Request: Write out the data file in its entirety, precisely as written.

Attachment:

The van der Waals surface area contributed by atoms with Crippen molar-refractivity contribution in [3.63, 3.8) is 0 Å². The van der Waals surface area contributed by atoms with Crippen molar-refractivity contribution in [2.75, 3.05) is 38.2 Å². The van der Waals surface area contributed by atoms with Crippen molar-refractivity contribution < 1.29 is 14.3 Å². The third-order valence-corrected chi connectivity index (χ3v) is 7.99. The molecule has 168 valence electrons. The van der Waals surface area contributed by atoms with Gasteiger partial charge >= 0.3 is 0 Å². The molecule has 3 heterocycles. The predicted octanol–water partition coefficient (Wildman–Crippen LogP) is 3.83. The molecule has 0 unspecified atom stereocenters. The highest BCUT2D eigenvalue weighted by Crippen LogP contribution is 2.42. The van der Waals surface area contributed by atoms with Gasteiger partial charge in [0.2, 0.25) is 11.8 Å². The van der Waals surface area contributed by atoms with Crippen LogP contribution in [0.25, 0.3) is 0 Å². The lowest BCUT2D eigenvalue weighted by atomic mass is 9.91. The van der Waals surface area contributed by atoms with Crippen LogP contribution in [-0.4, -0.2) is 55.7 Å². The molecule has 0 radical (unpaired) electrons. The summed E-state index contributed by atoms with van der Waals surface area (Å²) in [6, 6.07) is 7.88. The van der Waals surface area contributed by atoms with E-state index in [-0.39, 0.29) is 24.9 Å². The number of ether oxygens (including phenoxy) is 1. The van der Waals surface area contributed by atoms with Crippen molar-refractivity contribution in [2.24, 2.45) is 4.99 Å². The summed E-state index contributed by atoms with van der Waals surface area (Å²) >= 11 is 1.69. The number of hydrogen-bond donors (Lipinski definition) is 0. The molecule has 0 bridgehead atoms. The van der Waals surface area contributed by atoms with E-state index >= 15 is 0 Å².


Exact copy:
The van der Waals surface area contributed by atoms with Crippen molar-refractivity contribution in [3.63, 3.8) is 0 Å². The van der Waals surface area contributed by atoms with Crippen molar-refractivity contribution in [2.75, 3.05) is 38.2 Å². The van der Waals surface area contributed by atoms with Crippen molar-refractivity contribution < 1.29 is 14.3 Å². The third-order valence-corrected chi connectivity index (χ3v) is 7.99. The molecule has 168 valence electrons. The van der Waals surface area contributed by atoms with Gasteiger partial charge >= 0.3 is 0 Å². The molecule has 3 heterocycles. The predicted octanol–water partition coefficient (Wildman–Crippen LogP) is 3.83. The molecule has 0 unspecified atom stereocenters. The highest BCUT2D eigenvalue weighted by Crippen LogP contribution is 2.42. The van der Waals surface area contributed by atoms with Gasteiger partial charge in [0.2, 0.25) is 11.8 Å². The van der Waals surface area contributed by atoms with Crippen LogP contribution in [0.25, 0.3) is 0 Å². The lowest BCUT2D eigenvalue weighted by atomic mass is 9.91. The van der Waals surface area contributed by atoms with Crippen LogP contribution in [-0.4, -0.2) is 55.7 Å². The molecule has 0 radical (unpaired) electrons. The summed E-state index contributed by atoms with van der Waals surface area (Å²) in [6, 6.07) is 7.88. The van der Waals surface area contributed by atoms with E-state index in [-0.39, 0.29) is 24.9 Å². The number of ether oxygens (including phenoxy) is 1. The van der Waals surface area contributed by atoms with Crippen molar-refractivity contribution in [2.24, 2.45) is 4.99 Å². The summed E-state index contributed by atoms with van der Waals surface area (Å²) >= 11 is 1.69. The number of hydrogen-bond donors (Lipinski definition) is 0. The molecule has 0 bridgehead atoms. The van der Waals surface area contributed by atoms with E-state index >= 15 is 0 Å².